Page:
EQUITY

Equity for People with Disabilities:

It is of critical importance that equity considerations for people with disabilities be monitored throughout this legislative session. This includes impacts of both standalone disability related legislation and budget decisions, as well as considering both the intended and unintended consequences proposed legislation will have on Vermonters with disabilities.

Access to Justice for Crime Victims:

It is well known that people with disabilities are at a much higher risk to be victims of crime than people without disabilities. Most of the time individuals with disabilities are victimized because of how their disability makes them vulnerable, and often they are victims of crime perpetrated by people they know. Presently, there are a handful of rights afforded victims with the stated intention of reducing any additional trauma or harm to the victims. However, the interpretation and enforcement of these rights varies widely if they are acknowledged at all. Considering the historic marginalization of people with disabilities, VCDR will support any bill that provides for either clearer directions to the Courts when interpreting the rights that exist, or that gives an enforcement mechanism when rights are violated, or that improve upon the current rights for victims.

Inclusive Responses to COVID-19 and Public Emergencies:

The COVID-19 pandemic has exposed and exacerbated longstanding equity issues for people with disabilities and other groups, including BIPOC and LGBTQI individuals and their families. As we plan for the future through initiatives such as COVID Recovery Projects, planning for climate change, and the Vermont Proposition Proposals for the Future of Vermont, state and local leaders must plan for equity for Vermonters with disabilities and other Vermonters who face bias and barriers to access to essential resources. We can and should build on what the pandemic has revealed about critical equity and safety issues for people with disabilities. Emergency plans for statewide and local services must address disability-specific rights and the health and safety needs of people with diverse disabilities and their families and caregivers, including those from diverse ethnic and cultural communities.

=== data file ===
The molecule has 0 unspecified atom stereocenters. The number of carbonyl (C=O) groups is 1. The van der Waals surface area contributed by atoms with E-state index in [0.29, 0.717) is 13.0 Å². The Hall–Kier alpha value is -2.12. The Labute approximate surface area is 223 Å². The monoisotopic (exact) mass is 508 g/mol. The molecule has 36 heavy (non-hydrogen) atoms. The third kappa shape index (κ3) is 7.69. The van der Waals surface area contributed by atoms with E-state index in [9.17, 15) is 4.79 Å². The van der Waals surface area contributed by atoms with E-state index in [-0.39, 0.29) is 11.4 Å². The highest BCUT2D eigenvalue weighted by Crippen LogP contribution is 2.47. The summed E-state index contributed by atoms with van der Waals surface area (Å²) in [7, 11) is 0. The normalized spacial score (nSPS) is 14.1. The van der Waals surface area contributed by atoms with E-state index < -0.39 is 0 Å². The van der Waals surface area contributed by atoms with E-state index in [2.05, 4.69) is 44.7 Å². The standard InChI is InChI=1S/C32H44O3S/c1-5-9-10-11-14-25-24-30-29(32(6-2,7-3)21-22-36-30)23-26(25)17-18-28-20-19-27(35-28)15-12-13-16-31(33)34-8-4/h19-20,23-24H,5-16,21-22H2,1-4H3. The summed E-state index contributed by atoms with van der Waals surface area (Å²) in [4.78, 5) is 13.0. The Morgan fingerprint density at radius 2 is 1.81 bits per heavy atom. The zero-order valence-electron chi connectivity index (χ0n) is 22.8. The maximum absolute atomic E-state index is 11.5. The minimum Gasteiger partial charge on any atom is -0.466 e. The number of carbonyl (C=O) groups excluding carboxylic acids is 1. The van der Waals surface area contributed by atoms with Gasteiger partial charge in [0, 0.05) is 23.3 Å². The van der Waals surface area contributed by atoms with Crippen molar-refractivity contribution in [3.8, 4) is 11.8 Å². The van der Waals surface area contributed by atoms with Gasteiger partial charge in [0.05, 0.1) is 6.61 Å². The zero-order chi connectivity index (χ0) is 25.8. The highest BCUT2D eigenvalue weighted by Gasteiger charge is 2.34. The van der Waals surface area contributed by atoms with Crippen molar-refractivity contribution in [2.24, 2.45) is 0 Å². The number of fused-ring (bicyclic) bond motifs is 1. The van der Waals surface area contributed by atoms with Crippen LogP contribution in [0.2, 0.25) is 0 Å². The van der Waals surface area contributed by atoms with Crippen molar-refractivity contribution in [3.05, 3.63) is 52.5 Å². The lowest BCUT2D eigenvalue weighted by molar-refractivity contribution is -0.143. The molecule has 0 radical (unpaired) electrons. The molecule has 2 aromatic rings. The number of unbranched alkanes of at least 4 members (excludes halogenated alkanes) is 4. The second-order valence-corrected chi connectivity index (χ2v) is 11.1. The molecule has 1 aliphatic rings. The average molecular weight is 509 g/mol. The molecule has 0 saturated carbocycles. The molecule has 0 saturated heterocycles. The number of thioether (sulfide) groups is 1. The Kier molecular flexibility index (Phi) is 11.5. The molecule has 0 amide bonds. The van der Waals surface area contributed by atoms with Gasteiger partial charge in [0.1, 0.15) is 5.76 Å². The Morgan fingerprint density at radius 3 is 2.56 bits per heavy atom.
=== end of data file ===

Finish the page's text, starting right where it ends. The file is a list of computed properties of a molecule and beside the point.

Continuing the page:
(Examples: online learning options, virtual access to benefits and essential resources, safety accommodations for individuals with disabilities and significant health issues, rights protections during emergencies)